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Republican Sam Jones expends much shoe leather in the attorney general race

October 30, 2000
By: Katy Scott
State Capital Bureau

JEFFERSON CITY - Except for red, white and blue campaign signs in the windows, the house in the suburbs of Springfield, Mo., that acts as Sam Jones' campaign headquarters is usually empty.

The 55-year-old Republican candidate for attorney general, along with his staff of two, have spent most of the past year and a half zig-zagging across Missouri to win votes.

"I'm wearing out my second car. I've put 26,000 miles on it since the 15 of April," Jones said. "When you don't have money, you have shoe leather, and we've expended a lot of shoe leather."

And his absence from his Mount Vernon home hasn't gone unnoticed by his wife and three daughters, who are 24, 22 and 6.

"I go in and wake Sarah, the 6-year-old, about 10 to seven every morning to get her ready for school. And this, this tears you up, Wednesday morning, I went in there to get her up and she said, 'Daddy, when can we just hang out together?' and I said, 'Nov. 8.'"

But Jones isn't spending so much time traveling across the state simply to win the election. His main goal is to beat the current attorney general, Democrat Jay Nixon.

"The level of dissatisfaction with Jay Nixon in the Democratic Party is only slightly lower than it is in the Republican Party," Jones said. "If someone didn't step up to the plate, Jay Nixon was going to take a pass at this."

Kevin Edwards, Jones' campaign manager, also said one of the reasons he became involved in the campaign was because he felt Jones could beat Nixon.

"There needs to be a change," he said.

Regarding Nixon's performance in office, Jones' campaign has focused on the attorneys' fees in the tobacco case. Missouri became involved in the multi-state suit against tobacco companies in the later stages of the case. Jones said the attorneys hired by Nixon's office to represent the state did very little in the case and secured no more money for Missouri than states without any legal representation received.

Jones claims Nixon hired the tobacco attorneys, who could make several million dollars from the case, because they donated more than half a million dollars to Democratic candidates and causes. Although the attorney fee issue is now in arbitration, Jones said Nixon's office controls the process.

"The tobacco attorneys and the authority appointing them, Jay Nixon, dominate the arbitration board two-to-one," he said. "You have two foxes and one chicken guarding the chicken house."

Like many Republicans running for statewide office, Jones also has spotlighted the meth issue in his campaign. Jones, who grew up in southwestern Missouri, has served as a prosecuting attorney and associate judge in Lawrence County. These titles, he said, give him a leg up on other attorney general candidates when it comes to fighting drugs.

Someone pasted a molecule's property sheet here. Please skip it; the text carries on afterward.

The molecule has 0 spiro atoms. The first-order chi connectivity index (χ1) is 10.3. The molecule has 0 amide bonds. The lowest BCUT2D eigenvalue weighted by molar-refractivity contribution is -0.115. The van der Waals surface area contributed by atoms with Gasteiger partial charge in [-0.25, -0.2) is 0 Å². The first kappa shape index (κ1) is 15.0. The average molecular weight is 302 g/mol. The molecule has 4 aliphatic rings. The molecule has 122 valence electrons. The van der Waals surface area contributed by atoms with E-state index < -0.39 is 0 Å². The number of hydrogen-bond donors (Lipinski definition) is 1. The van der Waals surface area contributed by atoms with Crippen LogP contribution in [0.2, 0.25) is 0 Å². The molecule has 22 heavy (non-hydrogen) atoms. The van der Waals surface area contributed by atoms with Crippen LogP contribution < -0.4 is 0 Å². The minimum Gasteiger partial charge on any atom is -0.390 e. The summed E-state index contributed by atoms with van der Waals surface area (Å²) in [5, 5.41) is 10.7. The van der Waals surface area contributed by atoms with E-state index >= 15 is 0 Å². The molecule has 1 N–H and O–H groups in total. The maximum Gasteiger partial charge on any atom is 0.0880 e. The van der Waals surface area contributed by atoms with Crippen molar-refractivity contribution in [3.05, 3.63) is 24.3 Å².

If elected, Jones said he plans to create a multi-county grand jury to hear cases that cross county lines. The court would hear cases pursued by the multi-county drug task forces that currently exist throughout the state.

Jones said such a plan would free up prosecuting attorneys' time by consolidating cases. He also said it would allow informants and undercover agents to be on the street longer and would speed up the trial process.

"I first floated this idea Nov. 23 of last year," Jones said. "Jay Nixon's response was it was worthy of consideration. Now, when you start saying your opponent's idea is worthy of consideration, that's pretty high praise, and I'll take the endorsement."

On the subject of another highly talked about crime issue, Jones said he supports the death penalty, but he said it is necessary to make certain every person on Missouri's death row is guilty. The only way to do that, he said, is with top-of-the-line DNA testing.

"Missouri should lead the way in establishing a database of DNA identification, which will be a model for other states," he said.

Jones said to pay for the testing, court costs in felony cases should be taxed to establish a "DNA Testing Fund." Testing would be available at all stages of trial, from pre-trial to post-trial, according to the plan.

And although he said he believes he can win the election, Jones said he knew from the beginning this would be a hard race since he's up against a very qualified incumbent. Nixon was first elected to the attorney general's office in 1992, and he was re-elected in 1996.

Nixon also has been involved in Missouri politics for almost 15 years. Before he was elected attorney general, the father of two served as a state senator for 6 years. He also worked in a private practice from the time he graduated from MU's law school until he became a senator.

Nixon's campaign headquarters did not return repeated phone calls over the course of several weeks. His campaign has been relatively low key, with Nixon making only a few campaign appearances.